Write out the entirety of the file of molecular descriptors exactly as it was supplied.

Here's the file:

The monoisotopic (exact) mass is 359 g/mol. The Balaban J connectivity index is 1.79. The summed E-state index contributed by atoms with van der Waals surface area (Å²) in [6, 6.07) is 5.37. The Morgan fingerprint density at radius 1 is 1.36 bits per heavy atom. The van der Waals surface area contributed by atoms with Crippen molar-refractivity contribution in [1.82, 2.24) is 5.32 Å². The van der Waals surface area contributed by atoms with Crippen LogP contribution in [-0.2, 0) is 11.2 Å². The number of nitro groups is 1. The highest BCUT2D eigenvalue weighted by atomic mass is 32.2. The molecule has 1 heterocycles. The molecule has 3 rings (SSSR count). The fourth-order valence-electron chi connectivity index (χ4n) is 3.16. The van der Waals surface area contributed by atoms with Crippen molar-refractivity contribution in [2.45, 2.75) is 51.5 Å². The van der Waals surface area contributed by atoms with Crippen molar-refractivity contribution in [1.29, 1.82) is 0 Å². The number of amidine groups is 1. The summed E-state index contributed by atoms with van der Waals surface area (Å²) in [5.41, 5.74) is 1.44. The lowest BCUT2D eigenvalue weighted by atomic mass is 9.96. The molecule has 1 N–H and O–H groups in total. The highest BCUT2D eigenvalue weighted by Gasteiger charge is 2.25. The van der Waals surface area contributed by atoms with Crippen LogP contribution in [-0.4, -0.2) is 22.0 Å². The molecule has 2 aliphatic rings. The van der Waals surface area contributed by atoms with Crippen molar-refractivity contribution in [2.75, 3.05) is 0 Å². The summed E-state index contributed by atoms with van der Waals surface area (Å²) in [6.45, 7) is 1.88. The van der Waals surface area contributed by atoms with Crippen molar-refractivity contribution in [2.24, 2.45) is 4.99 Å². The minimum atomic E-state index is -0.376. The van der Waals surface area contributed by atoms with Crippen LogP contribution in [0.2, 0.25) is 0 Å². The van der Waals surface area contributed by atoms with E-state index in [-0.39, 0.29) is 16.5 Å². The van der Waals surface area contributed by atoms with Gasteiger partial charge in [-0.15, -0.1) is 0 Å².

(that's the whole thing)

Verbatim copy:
The monoisotopic (exact) mass is 359 g/mol. The Balaban J connectivity index is 1.79. The summed E-state index contributed by atoms with van der Waals surface area (Å²) in [6, 6.07) is 5.37. The Morgan fingerprint density at radius 1 is 1.36 bits per heavy atom. The van der Waals surface area contributed by atoms with Crippen molar-refractivity contribution in [1.82, 2.24) is 5.32 Å². The van der Waals surface area contributed by atoms with Crippen LogP contribution in [-0.2, 0) is 11.2 Å². The number of nitro groups is 1. The highest BCUT2D eigenvalue weighted by atomic mass is 32.2. The molecule has 1 heterocycles. The molecule has 3 rings (SSSR count). The fourth-order valence-electron chi connectivity index (χ4n) is 3.16. The van der Waals surface area contributed by atoms with Crippen molar-refractivity contribution in [2.45, 2.75) is 51.5 Å². The van der Waals surface area contributed by atoms with Crippen molar-refractivity contribution in [1.29, 1.82) is 0 Å². The number of amidine groups is 1. The summed E-state index contributed by atoms with van der Waals surface area (Å²) in [5.41, 5.74) is 1.44. The lowest BCUT2D eigenvalue weighted by atomic mass is 9.96. The molecule has 1 N–H and O–H groups in total. The highest BCUT2D eigenvalue weighted by Gasteiger charge is 2.25. The van der Waals surface area contributed by atoms with Crippen LogP contribution in [-0.4, -0.2) is 22.0 Å². The molecule has 2 aliphatic rings. The van der Waals surface area contributed by atoms with Crippen molar-refractivity contribution in [2.75, 3.05) is 0 Å². The summed E-state index contributed by atoms with van der Waals surface area (Å²) in [6.45, 7) is 1.88. The van der Waals surface area contributed by atoms with Crippen molar-refractivity contribution in [2.24, 2.45) is 4.99 Å². The minimum atomic E-state index is -0.376. The van der Waals surface area contributed by atoms with Crippen LogP contribution in [0.2, 0.25) is 0 Å². The van der Waals surface area contributed by atoms with E-state index in [-0.39, 0.29) is 16.5 Å². The van der Waals surface area contributed by atoms with Gasteiger partial charge in [-0.15, -0.1) is 0 Å².